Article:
Adysh Gospels

From Wikipedia, the free encyclopedia
Jump to: navigation, search
St Luke and St John, an illustration from the title page of the Adysh Gospels

The Adysh Gospels (Adishi Four Gospels) (Georgian: ადიშის ოთხთავი) is an important early medieval Gospel Book from Georgia.

A Georgian reproduction of the Canon table by Eusebius of Caesarea.

The oldest dated extant manuscript of the Georgian version of the Gospels, it was created by Mikaeli at Shatberdi Monastery in the southwestern Georgian princedom of Klarjeti (located now in northeastern Turkey) in AD 897, and later removed thence to be preserved in the remote village of Adysh (Adishi) in highland Svaneti. The first five folios (30 x 25 cm) of the manuscript are illuminated.

The manuscript was first published, in 1916, by the prominent Georgian scholar Ekvtime Takaishvili. It has been extensively studied by both Georgian and international scholars (e.g., Robert Pierpont Blake of Harvard University). The manuscript is now preserved in the Mestia Ethnographic Museum, Georgia.


It lacks text of Christ's agony at Gethsemane (Luke 22:43–44), and pericope of the adulteress (John 7:53-8:11), Longer Ending of Mark (Mark 16:9–20), the tradition of an angel who stirred the waters at the Pool of Bethesda (John 5:4), necessity for praying to Jesus(John 14:14), parable of two men in the field (Luke 17:36), Jesus' remark about his listeners (Mark 7:16), Jesus' speech about cutting sinful feet (Mark 9:44, 46), and Jesus' advice to forgive sins to others (Mark 11:26), Jesus' remark about people who do not go without prayer or fasting (Matthew 17:21), and one of Jesus' condemnatory sentences towards Scribes and Pharisees (Matthew 23:14); Thus providing the only (but earliest) Georgian witness for the omission of these passages.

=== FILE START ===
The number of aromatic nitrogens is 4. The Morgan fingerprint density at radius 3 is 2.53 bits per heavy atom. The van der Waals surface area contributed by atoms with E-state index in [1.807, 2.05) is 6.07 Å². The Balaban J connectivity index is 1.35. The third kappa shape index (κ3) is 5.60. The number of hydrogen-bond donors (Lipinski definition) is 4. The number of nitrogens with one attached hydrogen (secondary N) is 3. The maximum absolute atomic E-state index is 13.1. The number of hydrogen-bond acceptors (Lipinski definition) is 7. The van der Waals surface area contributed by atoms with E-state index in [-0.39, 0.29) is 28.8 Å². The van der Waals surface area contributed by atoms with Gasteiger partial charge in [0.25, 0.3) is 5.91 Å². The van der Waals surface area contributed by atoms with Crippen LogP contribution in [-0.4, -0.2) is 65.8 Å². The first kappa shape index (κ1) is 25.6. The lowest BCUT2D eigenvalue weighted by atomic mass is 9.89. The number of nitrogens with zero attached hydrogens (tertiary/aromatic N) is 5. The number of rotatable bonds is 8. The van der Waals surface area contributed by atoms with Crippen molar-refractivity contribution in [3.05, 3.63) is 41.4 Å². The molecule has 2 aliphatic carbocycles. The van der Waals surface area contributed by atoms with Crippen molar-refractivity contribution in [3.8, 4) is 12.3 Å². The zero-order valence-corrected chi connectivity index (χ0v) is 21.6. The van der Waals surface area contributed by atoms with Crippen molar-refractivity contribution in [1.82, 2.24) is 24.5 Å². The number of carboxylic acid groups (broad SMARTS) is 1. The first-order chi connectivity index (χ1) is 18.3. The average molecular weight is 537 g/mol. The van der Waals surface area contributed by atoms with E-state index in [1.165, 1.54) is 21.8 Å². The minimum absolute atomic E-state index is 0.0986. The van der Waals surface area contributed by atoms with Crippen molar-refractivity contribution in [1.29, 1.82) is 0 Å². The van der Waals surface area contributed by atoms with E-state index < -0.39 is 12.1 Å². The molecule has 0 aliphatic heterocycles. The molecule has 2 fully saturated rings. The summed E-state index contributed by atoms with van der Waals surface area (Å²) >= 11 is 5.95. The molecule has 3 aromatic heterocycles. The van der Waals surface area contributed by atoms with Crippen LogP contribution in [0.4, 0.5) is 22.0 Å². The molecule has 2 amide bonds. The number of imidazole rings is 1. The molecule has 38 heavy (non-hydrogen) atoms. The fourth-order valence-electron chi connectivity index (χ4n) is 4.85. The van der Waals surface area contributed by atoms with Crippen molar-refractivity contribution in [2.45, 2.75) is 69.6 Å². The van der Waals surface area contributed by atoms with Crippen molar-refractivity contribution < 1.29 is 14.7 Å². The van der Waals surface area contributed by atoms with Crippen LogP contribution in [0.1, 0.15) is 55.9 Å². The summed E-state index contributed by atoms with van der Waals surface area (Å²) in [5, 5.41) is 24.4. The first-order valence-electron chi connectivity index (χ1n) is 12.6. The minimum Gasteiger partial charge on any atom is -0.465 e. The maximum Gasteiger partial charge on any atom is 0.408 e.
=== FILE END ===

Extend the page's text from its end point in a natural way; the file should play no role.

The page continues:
The gospel also has some interesting variants. For example in both Matthew 19:24 and Mark 10:25 the text reads "rope" instead of traditional "camel".

See also[edit]

References and further reading[edit]

  • Blake, Robert P. The Old Georgian Version of the Gospel of Matthew from the Adysh Gospels with the Variants of the Opiza and Tbet` Gospels. Edited with a Latin Translation [1933] (patrologia orientalis, 24/1). Turnhout: Brepols, 1976, 167 p.
  • David Marshall Lang, Recent Work on the Georgian New Testament.Bulletin of the School of Oriental and African Studies, University of London, Vol. 19, No. 1 (1957), pp. 82–93
  • Akaki Shanidze, Two Old Recensions of the Georgian Gospels according to Three Shatberd Manuscripts (AD 897, 936, and 973) [in Georgian]; (Monuments of the Old Georgian Language, ii. Tbilisi: Academy of Sciences, 1945), p. 062.

External links[edit]